In the last month, just days apart, I received two e-mails from well-known management advisors I regularly follow. One e-mail was headlined: “Never ASSUME While Selling,” the other: “Careful, Making Assumptions Is Costly.” One of the articles immediately went to the cliché “Never Assume (ASS-U-ME) because when you do you make an ASS of U and ME.” The other chided: “Assumptions. Not very productive, are they? They can lead to negative emotions, relational pain, and strife that never need to happen.”
Authors who caution that one should not (or “never”) make assumptions always use good examples of incorrect assumptions. What’s missed here is that in a very real world where the future is unknown, the need to make assumptions is both important and unavoidable.
Several years ago, I drafted a list of the “Ten Dumbest Things Managers Say.” It was part of a management training program, maybe an idea for a book. The “assume” cliché was always a candidate for the top three on the list, along with illogical statements like “If he (she) didn’t understand what to do, he (she) should have asked.” I’ve always found it easy to refute the “never assume” argument.
- Most of what all of us do every given day is done based on the valid assumption that we’ll be alive for another day.
- We plan, exercise, save, and more based on the assumption that we’ll be alive – and well – for a future.
The better view of making assumptions is clear.
- Making assumptions is a necessary part of our daily lives and careers.
- Awareness of the assumptions we make on a daily basis is critical.
- For complex decisions, like a career choice, clarifying assumptions is a critical part of the decision process.
You will regularly make decisions based on assumptions that are wrong. Hopefully, a much bigger percentage of the decisions you make will be based on correct assumptions. Either way, there’s always going to be the risk of an unknown future. Some of the incorrect assumptions will be minor, for example, you’ll order something at a restaurant that you’ll “assume” you’ll enjoy, but it completely fails to meet your expectations.” Other assumptions you make will turn out incorrect even if you’ve done a good job of asking questions and researching information about a company – or a job.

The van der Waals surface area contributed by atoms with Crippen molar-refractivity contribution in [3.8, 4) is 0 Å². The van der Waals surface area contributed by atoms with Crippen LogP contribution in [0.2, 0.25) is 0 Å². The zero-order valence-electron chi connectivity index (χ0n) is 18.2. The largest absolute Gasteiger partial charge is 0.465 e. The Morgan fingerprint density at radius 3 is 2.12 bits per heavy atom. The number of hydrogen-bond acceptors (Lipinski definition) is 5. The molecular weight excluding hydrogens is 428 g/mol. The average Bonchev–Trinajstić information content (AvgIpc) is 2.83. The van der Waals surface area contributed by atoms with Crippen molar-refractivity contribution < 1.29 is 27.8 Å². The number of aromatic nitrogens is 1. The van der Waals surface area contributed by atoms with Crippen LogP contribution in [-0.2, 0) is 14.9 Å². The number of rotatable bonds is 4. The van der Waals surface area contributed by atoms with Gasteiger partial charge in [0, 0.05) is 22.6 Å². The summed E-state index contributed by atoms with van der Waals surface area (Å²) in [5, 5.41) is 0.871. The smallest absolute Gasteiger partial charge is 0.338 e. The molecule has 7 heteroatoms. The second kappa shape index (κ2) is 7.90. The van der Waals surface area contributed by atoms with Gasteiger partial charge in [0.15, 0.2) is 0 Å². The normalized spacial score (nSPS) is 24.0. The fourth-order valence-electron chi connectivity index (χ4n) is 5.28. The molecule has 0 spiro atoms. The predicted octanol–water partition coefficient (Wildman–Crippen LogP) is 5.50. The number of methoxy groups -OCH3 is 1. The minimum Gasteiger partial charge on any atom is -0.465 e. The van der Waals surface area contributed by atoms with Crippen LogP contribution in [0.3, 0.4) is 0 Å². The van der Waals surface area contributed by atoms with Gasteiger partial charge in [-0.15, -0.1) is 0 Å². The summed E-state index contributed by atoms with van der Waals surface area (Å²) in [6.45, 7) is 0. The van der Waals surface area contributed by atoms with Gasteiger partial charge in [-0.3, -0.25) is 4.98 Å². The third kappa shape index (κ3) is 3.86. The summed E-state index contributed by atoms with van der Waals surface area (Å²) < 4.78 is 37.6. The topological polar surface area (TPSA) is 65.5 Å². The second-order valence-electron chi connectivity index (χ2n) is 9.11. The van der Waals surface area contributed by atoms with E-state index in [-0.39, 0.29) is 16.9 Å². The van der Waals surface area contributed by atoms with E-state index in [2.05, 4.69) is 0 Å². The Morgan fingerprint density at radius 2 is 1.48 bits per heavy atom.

From a career perspective, you’ll accept a job offer – most likely – based on incomplete information.
- You’ll be assuming the company making the offer is a) going to honor that offer when you accept it, b) has accurately described the expectations of the job, and c) is going to be in business for the foreseeable future of your career. Interestingly there are numerous examples of the first two of those assumptions being very, very incorrect.
- You’ll report to work today assuming a) that your office heating or air conditioning is working and b) that your co-workers will complete their work responsibly, and so on.
The author arguing for “never assume” points out that asking questions to clarify information is a critical skill. Absolutely correct but it’s impossible to ask questions that will clarify everything – again about an unknown future. Using the simple restaurant example, I can ask the server about customers’ reactions to their “specialty;” I can ask about the qualifications of the chef; I can even check the online reviews. Despite this plethora of information, I can still be disappointed because I’m assuming this information means the meal will meet my personal tastes.
In the career world, I can ask questions about the position, about the company. I can question the hiring manager, and hopefully my potential new boss, about his or her expectations for my performance. I can ask about the “culture” of the company. Yet, there’s overwhelming evidence that these answers often do not meet the realities of the workplace.
Questions can significantly minimize the risks of making assumptions – but they cannot eliminate them.
“Don’t Assume” Scares
Advising people to “never assume” or “just stop assuming” mentally freezes people from an essential part of decision-making. It might even scare someone into inaction until “all” information is available – an impossible situation.
Similarly, presenting this problem as “What assumption did you make that you now regret?” is one-sided. We can all answer that question, as noted above, with examples. But what about “What assumption did you make that you now applaud?” I was faced with a major career decision many years ago. I was offered a new position, relatively undefined, with an organization that was going to require a significant commute, a possible relocation. Plus, I was advised by someone who knew the organization well, who’d recommended me for the position, to proceed “with caution.” I made several assumptions about the position – and accepted it. The biggest assumption was assuming my former boss’s advice was true. In six months, the organization made a drastic strategic change, eliminating my new position. But the assumptions I made protected my consulting business and several aspects of my personal life.
Interestingly, both articles that condemned making assumptions with “don’t” and “never” concluded by pointing out that in the first case, the author “assumes” you’ll follow his advice and the second that you’ll read the article. The advice on the dangers, benefits, and necessity of making assumptions would be better if the “don’t” and “never” weren’t stated so strongly.
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